7. Great post! My children (5 and 17) have been warned that Mommy is making all of her gifts this year, so electronics and plastic will be out. 🙂 They didn’t seem too broke up about it, I hope to continue the tradition in years to come. One has a birthday in January, the other in February, so if they really pine for something not home made (a camera, radio, etc) they can get that gift then…or novel concept they can save their own money and buy it themselves! Love this post!

  8. This post is the reason why I don’t sell my work, at least yet. I am still waiting for the quick and amazing craft that takes me five minutes to make and yet has a high market value. Until then, I give my handwork as gifts because at this point, I don’t think others can afford it.

  9. I like your suggestions, too. I really dislike the obligatory gift giving part of Christmas… especially between adults (I have no problems with giving things to all the wee ones in my life!). I am trying hard to make everything I give…either food or sewn items or other artwork. I will no doubt make an exception with my kids and give some homemade but also give a few other things they’ve been wanting, with an eye toward what they will really use / play with versus what will just be more “stuff”.

  10. I’m giving handmade by ‘me’ gifts this year. It’s really what I love to do and especially love getting handmade gifts. I have a very talented son, who is in art school and his wife is equally talented. They always give me something that I cherish. I also have really talented friends and they are very generous!
    I will be purchasing some things, but they will definitely be locally made.
    thanks for your posts ~ always inspiring!

  11. Ellen, it was a treat to see all of the wonderful creations that you and your family produced. Erin showed me the Amazon site for pre-ordering your book, can’t wait to actually page through it! Have a wonderful holiday and I look forward to seeing more of your wonderful creations. Here’s to 2011!


  12. Great post!! I shake my head at people who complain about the price of handmade items. Only once in a blue moon do I stumble across someone who is clearly overpricing their items. You have to support people who buy quality material and poor their heart blood into their creations. Also having items that are one of a kind is soo very special. : )

  13. I could not agree more. While sites like Etsy are incredible for showcasing handmade, and giving people more access to handmade, I think it is kind of ruthlessly competitive. Many people end up undervaluing their work just to sell. My daughters wear skirts made by me on a daily basis. They are super cute and last forever. Other moms are always telling me I should sell them. When I say what I would have to charge for them to make it worthwhile and they clam up. The idea of not selling has become liberating creatively. I used to work about costs and labor time when considering new ideas. Now that I have committed myself to sewing primarily for family and friends, I buy the fabric I love and spend as much time as necessary to get the desired outcome. I still list a few small quilts on etsy from time to time and I just let them sit there. Every once in a while someone stumbles across one and buys it. That’s the extent of my marketing plan.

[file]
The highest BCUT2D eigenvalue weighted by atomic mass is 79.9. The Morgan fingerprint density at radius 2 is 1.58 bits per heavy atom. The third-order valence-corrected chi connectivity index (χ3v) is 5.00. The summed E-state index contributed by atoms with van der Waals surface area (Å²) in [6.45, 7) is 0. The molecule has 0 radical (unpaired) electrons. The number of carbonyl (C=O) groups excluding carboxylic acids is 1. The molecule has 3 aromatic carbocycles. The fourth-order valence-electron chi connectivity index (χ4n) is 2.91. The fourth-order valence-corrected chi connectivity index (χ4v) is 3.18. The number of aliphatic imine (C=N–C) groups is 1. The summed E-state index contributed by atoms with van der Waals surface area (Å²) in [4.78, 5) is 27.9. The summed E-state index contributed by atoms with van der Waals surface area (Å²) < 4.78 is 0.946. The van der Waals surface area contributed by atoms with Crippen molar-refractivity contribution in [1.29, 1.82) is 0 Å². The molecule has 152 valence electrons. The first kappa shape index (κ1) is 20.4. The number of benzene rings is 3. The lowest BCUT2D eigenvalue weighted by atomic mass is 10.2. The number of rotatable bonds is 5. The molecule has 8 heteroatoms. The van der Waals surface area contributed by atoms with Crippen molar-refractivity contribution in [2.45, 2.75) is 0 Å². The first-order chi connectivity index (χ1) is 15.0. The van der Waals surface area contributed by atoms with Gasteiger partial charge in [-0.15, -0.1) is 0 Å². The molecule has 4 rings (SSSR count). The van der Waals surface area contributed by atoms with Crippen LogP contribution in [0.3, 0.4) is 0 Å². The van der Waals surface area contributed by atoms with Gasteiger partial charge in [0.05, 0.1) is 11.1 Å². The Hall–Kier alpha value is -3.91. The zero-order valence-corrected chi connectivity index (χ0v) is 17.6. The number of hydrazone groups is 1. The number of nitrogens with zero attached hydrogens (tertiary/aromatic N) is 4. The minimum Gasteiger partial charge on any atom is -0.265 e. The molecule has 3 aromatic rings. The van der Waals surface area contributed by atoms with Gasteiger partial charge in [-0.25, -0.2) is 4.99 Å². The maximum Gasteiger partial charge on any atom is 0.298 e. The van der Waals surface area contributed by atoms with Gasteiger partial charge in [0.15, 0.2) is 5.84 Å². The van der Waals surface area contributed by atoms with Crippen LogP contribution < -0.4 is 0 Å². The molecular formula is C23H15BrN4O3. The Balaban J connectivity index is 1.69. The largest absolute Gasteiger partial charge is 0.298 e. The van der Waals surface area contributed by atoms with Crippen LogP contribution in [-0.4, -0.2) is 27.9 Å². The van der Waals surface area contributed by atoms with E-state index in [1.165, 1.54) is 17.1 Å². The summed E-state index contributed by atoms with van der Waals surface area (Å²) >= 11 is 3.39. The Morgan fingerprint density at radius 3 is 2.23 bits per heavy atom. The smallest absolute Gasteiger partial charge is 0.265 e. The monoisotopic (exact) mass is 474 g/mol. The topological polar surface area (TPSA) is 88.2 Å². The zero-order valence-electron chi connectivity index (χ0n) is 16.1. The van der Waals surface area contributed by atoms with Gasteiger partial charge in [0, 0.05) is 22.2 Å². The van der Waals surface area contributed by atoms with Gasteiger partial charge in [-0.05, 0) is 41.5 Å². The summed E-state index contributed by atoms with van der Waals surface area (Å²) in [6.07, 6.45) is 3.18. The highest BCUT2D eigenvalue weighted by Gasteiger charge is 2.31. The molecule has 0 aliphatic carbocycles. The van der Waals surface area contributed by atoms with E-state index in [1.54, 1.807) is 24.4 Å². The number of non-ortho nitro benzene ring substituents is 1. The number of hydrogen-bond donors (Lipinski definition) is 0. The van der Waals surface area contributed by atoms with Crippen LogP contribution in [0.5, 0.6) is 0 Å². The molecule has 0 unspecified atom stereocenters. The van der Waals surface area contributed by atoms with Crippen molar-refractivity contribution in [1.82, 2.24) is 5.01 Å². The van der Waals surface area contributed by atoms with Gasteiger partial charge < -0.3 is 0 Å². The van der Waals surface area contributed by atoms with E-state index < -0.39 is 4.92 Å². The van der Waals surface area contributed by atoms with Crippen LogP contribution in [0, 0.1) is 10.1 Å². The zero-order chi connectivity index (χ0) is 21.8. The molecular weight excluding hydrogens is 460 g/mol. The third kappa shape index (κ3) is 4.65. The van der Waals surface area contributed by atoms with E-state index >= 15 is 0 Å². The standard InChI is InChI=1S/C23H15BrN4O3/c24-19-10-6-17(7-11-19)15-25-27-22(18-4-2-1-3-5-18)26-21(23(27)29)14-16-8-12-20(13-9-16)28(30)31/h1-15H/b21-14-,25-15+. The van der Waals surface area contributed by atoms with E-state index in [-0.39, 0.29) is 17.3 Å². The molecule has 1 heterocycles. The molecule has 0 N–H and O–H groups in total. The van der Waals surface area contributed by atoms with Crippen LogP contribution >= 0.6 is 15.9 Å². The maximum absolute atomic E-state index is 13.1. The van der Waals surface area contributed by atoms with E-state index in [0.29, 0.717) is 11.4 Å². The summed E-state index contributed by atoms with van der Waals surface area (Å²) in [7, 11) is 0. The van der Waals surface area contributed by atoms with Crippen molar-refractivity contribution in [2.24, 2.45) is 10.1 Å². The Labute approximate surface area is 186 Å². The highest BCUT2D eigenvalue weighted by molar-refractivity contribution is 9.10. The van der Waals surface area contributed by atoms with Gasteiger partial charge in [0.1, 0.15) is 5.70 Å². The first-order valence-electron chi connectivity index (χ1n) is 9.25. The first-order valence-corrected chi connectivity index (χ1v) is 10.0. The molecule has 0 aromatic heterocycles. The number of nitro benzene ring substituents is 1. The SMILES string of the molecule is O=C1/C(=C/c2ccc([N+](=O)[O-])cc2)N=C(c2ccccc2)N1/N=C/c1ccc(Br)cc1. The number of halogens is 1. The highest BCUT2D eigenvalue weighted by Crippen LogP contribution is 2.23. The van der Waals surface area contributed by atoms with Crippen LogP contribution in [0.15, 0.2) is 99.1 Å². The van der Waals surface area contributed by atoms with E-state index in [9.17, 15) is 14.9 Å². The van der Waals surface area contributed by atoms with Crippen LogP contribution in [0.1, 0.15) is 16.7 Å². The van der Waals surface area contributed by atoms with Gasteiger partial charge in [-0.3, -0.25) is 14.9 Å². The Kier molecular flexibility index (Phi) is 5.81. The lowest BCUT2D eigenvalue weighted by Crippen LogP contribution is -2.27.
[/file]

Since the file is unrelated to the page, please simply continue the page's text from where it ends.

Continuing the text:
14. Absolutely agree! Thank you for such a thoughtful post. So many people still think that handmade = cheap when it is often the opposite that is true.

  15. I love your idea of spend more, buy less! Last year and this year for Christmas I decided that everything I gave was going to be handmade – either by me, or bought from someone else. Makes for a much more special holiday season!

  16. I wish I could have gone to the show it was just too busy around here. My family would have loved your booth! I completly agree with the last comment. People do not expect to pay much. They seem to think they will pay you for materials only. I recently did a couple of church craft fairs and wasn’t expecting to much either but like you I was a bit dsappointed in just how little money came back to me. I even priced things lower then I would on-line (about 5$ an hour or even a little less)knowing people expect low prices and still people smiled, kids wanted to play with everything but there weren’t many people buying. Ah well, it was a fun day chating with other crafters and I have several Christmas gifts already made!

  17. First off, the things you shared pictures of are wonderful! I always feel inspired by the things I see here on your blog. It’s a happy place. 🙂

    And second of all, thank you so much for what you’ve said about trying to make a living through crafting. When I first started getting back into sewing and crafting I loved to hear people compliment my work by saying, “You could sell these!” It was an exhilarating and flattering thought. But as I’ve dabbled here and there at selling, I have come to realize that I really don’t enjoy it. I think I might enjoy it if I knew that the things I made would for sure make a profit, but since that is so far from the truth, it’s just not a very enjoyable experience for me. Although I do love going to craft fairs and things, so maybe I’ll try selling again someday. Anyway, I really enjoyed and appreciated your realistic and honest view of trying to sell handmade items. I so agree.

  18. what a lovely, honest post… i couldn’t agree more. (and oh my… those were the most amazing chocolate bars! i only bought one, and have kicked myself ever since.)

  19. As someone who has tried several times in the last 5 years to run a profitable craft business – from sewing accessories to quilting and now on to buttons, I can honestly say it is nearly impossible. I love making and selling things and there is such a buzz that comes when people buy and love the things you’ve made but now I don’t try to think of it in grand business terms, instead as a supplemental income. I know for sure I could never live off what I could make, especially with two young time consuming kids. In any case I love what you made and am hoping you’ll put to some of it for sale on line!